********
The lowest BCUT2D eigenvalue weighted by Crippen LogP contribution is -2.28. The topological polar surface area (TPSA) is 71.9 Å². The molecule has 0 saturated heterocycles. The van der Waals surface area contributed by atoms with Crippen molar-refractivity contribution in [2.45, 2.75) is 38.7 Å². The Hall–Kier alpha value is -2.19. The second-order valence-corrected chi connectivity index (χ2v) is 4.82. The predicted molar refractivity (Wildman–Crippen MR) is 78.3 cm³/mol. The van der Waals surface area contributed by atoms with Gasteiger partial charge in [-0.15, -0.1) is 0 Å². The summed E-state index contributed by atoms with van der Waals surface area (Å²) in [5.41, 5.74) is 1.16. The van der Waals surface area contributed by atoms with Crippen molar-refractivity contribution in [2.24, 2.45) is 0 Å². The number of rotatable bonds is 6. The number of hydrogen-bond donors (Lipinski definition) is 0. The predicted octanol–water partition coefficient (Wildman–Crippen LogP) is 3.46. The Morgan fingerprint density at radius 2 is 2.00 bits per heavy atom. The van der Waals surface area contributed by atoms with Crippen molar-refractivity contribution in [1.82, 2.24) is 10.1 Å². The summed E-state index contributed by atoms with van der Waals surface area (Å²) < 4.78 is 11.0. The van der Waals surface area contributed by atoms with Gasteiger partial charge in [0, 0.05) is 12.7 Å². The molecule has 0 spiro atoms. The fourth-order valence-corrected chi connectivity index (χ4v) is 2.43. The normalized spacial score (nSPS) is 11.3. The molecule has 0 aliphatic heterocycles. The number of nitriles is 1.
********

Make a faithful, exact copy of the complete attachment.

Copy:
The lowest BCUT2D eigenvalue weighted by Crippen LogP contribution is -2.28. The topological polar surface area (TPSA) is 71.9 Å². The molecule has 0 saturated heterocycles. The van der Waals surface area contributed by atoms with Crippen molar-refractivity contribution in [2.45, 2.75) is 38.7 Å². The Hall–Kier alpha value is -2.19. The second-order valence-corrected chi connectivity index (χ2v) is 4.82. The predicted molar refractivity (Wildman–Crippen MR) is 78.3 cm³/mol. The van der Waals surface area contributed by atoms with Gasteiger partial charge in [-0.15, -0.1) is 0 Å². The summed E-state index contributed by atoms with van der Waals surface area (Å²) in [5.41, 5.74) is 1.16. The van der Waals surface area contributed by atoms with Crippen molar-refractivity contribution in [2.24, 2.45) is 0 Å². The number of rotatable bonds is 6. The number of hydrogen-bond donors (Lipinski definition) is 0. The predicted octanol–water partition coefficient (Wildman–Crippen LogP) is 3.46. The Morgan fingerprint density at radius 2 is 2.00 bits per heavy atom. The van der Waals surface area contributed by atoms with Crippen molar-refractivity contribution in [1.82, 2.24) is 10.1 Å². The summed E-state index contributed by atoms with van der Waals surface area (Å²) < 4.78 is 11.0. The van der Waals surface area contributed by atoms with Gasteiger partial charge in [0, 0.05) is 12.7 Å². The molecule has 0 spiro atoms. The fourth-order valence-corrected chi connectivity index (χ4v) is 2.43. The normalized spacial score (nSPS) is 11.3. The molecule has 0 aliphatic heterocycles. The number of nitriles is 1.